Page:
Concerns about an ending to the Federal Reserve's quantitative easing program and falling industrial activity in China as well as China's credit crisis made many investors decide to sell assets on stock markets around the world on Thursday (20/06). Indonesia's main stock index (IHSG) was just one of the many victims of this global unrest. The index weakened 3.68 percent to 4,629.99 points as foreign investors mostly sold their Indonesian assets, resulting in significant lowered share prices of Indonesia's big cap companies.
On Wednesday (19/06), Ben Bernanke, chairman of the Federal Reserve, said that the Fed may scale back its bond buying program towards the end of 2013 and stop it altogether in 2014 (if economic recovery of the Unites States continues). This message caused 10-year US Treasury yields to spiral to a 15-month peak of 2.38 percent, which subsequently results in US dollar buying.
According to the HSBC bank, China's industrial activity (manufacturing PMI) continued to shrink in June 2013 and has reached its lowest pace in nine months. But apart from disappointing industrial performance, China also has a credit crisis to deal with as its credit-driven growth period seems to be over. The country's key lending rates have reached historic highs and corporate debt is huge. According to Fitch Ratings, loans from banks and shadow banking institutions in China amounted to 198 percent of gross domestic product (GDP) in 2012, up from 125 percent in 2008.
Yesterday (20/06), Indonesia's central bank (Bank Indonesia) and the Indonesian government met to discuss options to prevent further impact of global distress on the country's currency (IDR rupiah) and stock market. One of the options is the ´Bond Stabilization Framework´, which has already been prepared by the Finance ministry and the State-Owned Enterprises ministry years ago. This framework involves a crisis management program established in joint cooperation between state-owned financial companies and Indonesia´s central bank. It aims to guarantee the availability of liquidity as well as monetary stability.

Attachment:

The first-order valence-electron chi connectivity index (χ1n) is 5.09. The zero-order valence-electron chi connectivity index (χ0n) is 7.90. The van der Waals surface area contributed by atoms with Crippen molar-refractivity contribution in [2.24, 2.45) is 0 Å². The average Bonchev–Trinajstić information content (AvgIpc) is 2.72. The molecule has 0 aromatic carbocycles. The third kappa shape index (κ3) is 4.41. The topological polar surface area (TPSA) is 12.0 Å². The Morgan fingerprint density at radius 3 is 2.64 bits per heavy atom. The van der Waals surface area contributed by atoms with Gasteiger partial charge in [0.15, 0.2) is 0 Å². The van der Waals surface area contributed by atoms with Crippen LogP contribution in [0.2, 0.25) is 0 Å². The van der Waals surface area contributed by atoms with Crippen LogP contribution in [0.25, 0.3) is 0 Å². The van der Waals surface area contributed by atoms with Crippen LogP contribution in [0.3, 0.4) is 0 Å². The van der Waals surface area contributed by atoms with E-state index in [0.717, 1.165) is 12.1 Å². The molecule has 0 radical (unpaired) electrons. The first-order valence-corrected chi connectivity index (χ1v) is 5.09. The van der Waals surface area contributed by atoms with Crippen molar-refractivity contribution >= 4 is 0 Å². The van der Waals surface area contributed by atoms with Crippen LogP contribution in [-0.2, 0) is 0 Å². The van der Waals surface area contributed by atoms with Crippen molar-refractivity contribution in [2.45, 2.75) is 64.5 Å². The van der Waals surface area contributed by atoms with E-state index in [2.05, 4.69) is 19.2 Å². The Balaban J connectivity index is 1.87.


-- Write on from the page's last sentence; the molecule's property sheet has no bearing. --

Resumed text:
Similarly, stock indices in the United States fell on Thursday (20/06). The Standard & Poor's 500 index fell 2.5 percent to 1,588.19, its sharpest fall since November 2011, while the Dow Jones Industrial Average weakened 2.3 percent to 14,758.32. Investors in the United States are most likely to wait and see before making any large investment choices.
The MSCI All-Country World index was down 3.4 percent, its sharpest fall in 19 months. Asian stocks in the index weakened 4.1 percent, while European stocks fell 3.0 percent. For both continents, it meant the largest weakening since 2011.
With the notable exception of Japan, most stock indices in Asia lost two to three percentage points on yesterday's trading day (20/06). Stock indices, currencies and commodities all crumbled, causing investors to dump assets in emerging markets. The IDR rupiah is now very close to the 10,000 per US dollar line and has been one of the weakest Asian currencies against the US dollar in 2013.| Source: Bank Indonesia